Whole language is essentially a grassroots movement. Teachers innovate methods based on a common philosophy and spread them through workshops and professional literature.

Since children’s intelligences, styles, and developmental levels vary, teachers need to become skilled at accurately matching strategies with individual children.

“You don’t have to be doing statistical tables or longitudinal studies” to show what teaching methods work, according to Marie Donovan of Erikson. “We teach teachers how to research their own practices, to ask themselves, Is this working? Why or why not?”

“DI is short-circuiting efforts to come up with innovative programs,” she says.

For DI developers, the bottom line is identifying specific procedures that lead to measurable results. “Its not about innovation, it’s about the kids learning,” argues Joe Layng, DI project manager at Malcolm X College. “Who cares if it’s new if it doesn’t work?”

DI proponents often speak of their programs as a “technology.” Teachers should have access to technology, they argue, the same way other professionals do: You wouldn’t expect a doctor to build an X-ray machine or a CAT-scan, would you?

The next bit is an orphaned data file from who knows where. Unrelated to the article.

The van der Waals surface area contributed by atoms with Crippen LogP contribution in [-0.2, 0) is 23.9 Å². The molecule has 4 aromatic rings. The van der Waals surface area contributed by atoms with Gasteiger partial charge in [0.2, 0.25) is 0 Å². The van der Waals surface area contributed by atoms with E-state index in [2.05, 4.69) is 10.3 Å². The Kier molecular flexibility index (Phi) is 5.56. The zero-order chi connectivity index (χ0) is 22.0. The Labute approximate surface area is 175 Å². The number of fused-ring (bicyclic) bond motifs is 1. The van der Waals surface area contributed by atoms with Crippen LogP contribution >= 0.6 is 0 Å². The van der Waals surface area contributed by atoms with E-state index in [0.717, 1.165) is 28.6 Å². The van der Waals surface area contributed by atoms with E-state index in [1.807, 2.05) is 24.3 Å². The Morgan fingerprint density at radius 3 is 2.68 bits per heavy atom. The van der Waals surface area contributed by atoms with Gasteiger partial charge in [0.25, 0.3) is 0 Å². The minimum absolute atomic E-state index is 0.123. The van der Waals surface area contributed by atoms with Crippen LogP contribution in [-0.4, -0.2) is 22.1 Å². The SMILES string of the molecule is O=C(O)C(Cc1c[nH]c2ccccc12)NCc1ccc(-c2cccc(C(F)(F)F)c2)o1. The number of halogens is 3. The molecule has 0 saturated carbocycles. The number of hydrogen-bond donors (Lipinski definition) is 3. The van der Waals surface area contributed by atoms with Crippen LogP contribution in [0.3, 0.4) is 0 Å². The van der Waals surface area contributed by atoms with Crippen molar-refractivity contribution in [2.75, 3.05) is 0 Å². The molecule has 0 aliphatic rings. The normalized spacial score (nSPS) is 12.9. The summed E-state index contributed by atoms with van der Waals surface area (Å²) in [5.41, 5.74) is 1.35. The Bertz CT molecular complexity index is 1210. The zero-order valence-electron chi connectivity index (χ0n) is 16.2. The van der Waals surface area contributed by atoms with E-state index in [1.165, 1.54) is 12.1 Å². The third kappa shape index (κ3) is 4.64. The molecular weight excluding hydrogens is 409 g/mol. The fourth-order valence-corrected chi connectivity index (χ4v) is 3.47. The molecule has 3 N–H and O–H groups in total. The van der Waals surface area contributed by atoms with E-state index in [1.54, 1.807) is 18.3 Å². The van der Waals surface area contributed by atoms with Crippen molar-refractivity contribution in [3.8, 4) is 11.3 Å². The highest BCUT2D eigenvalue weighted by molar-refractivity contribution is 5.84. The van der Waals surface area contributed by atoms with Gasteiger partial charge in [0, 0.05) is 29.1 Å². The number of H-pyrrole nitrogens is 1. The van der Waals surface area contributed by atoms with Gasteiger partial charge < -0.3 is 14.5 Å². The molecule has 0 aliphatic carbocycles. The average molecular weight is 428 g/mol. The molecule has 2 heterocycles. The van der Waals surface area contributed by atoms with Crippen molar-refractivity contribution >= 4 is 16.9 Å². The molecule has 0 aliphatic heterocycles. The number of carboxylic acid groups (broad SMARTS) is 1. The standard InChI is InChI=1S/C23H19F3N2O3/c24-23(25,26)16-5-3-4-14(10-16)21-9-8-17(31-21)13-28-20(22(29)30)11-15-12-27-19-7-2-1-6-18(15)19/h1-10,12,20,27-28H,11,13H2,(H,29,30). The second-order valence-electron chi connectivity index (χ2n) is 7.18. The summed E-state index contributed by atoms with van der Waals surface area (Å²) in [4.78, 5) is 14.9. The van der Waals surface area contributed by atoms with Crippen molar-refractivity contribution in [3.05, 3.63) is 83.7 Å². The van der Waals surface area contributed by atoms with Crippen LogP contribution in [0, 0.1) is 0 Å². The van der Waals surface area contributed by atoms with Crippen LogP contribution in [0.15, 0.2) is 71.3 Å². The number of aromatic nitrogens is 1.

Emphasis on early years

Despite the differences, both camps share one view: Classroom reforms are most crucial in the preschool and primary grades.

“There’s a myth that all kids enter 1st grade at the beginning of 1st-grade level,” says Layng. “Kids are coming in a year or two behind at 1st grade.”

Efficient teaching can catch kids up, he believes. As children see their skills develop rapidly, he adds, they’ll be motivated to keep on learning.

For the progressives, children need early experiences with content-rich curriculum that relates to their personal interests. “Their interest is as important as their skills,” Bowman contends. Poor kids will always be disadvantaged, she says, “unless they get turned on to intellectual activity.”